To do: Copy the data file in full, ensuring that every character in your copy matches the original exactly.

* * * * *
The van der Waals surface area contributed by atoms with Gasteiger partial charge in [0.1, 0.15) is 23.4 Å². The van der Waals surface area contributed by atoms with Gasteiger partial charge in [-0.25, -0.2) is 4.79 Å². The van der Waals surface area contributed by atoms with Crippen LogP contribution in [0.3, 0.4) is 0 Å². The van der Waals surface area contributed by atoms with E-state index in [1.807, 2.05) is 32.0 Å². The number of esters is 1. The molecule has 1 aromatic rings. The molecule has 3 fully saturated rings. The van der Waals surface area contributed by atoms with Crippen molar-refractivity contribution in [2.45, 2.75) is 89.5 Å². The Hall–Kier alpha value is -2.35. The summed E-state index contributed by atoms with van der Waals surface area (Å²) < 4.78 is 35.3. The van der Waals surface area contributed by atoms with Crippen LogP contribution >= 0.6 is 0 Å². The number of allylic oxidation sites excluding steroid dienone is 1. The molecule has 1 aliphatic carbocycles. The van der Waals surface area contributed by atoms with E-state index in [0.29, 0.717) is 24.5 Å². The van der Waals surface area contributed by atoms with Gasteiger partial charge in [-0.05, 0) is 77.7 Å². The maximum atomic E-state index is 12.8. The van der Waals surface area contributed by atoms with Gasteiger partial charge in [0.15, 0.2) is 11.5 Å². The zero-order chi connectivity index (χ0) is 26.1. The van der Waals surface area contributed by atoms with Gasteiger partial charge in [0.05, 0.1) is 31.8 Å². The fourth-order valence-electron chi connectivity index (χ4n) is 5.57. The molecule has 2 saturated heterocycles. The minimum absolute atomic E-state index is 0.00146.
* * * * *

The van der Waals surface area contributed by atoms with Gasteiger partial charge in [0.1, 0.15) is 23.4 Å². The van der Waals surface area contributed by atoms with Gasteiger partial charge in [-0.25, -0.2) is 4.79 Å². The van der Waals surface area contributed by atoms with Crippen LogP contribution in [0.3, 0.4) is 0 Å². The van der Waals surface area contributed by atoms with E-state index in [1.807, 2.05) is 32.0 Å². The number of esters is 1. The molecule has 1 aromatic rings. The molecule has 3 fully saturated rings. The van der Waals surface area contributed by atoms with Crippen molar-refractivity contribution in [2.45, 2.75) is 89.5 Å². The Hall–Kier alpha value is -2.35. The summed E-state index contributed by atoms with van der Waals surface area (Å²) < 4.78 is 35.3. The van der Waals surface area contributed by atoms with Crippen LogP contribution >= 0.6 is 0 Å². The number of allylic oxidation sites excluding steroid dienone is 1. The molecule has 1 aliphatic carbocycles. The van der Waals surface area contributed by atoms with E-state index in [0.29, 0.717) is 24.5 Å². The van der Waals surface area contributed by atoms with Gasteiger partial charge in [-0.05, 0) is 77.7 Å². The maximum atomic E-state index is 12.8. The van der Waals surface area contributed by atoms with Gasteiger partial charge in [0.15, 0.2) is 11.5 Å². The zero-order chi connectivity index (χ0) is 26.1. The van der Waals surface area contributed by atoms with Gasteiger partial charge in [0.05, 0.1) is 31.8 Å². The fourth-order valence-electron chi connectivity index (χ4n) is 5.57. The molecule has 2 saturated heterocycles. The minimum absolute atomic E-state index is 0.00146.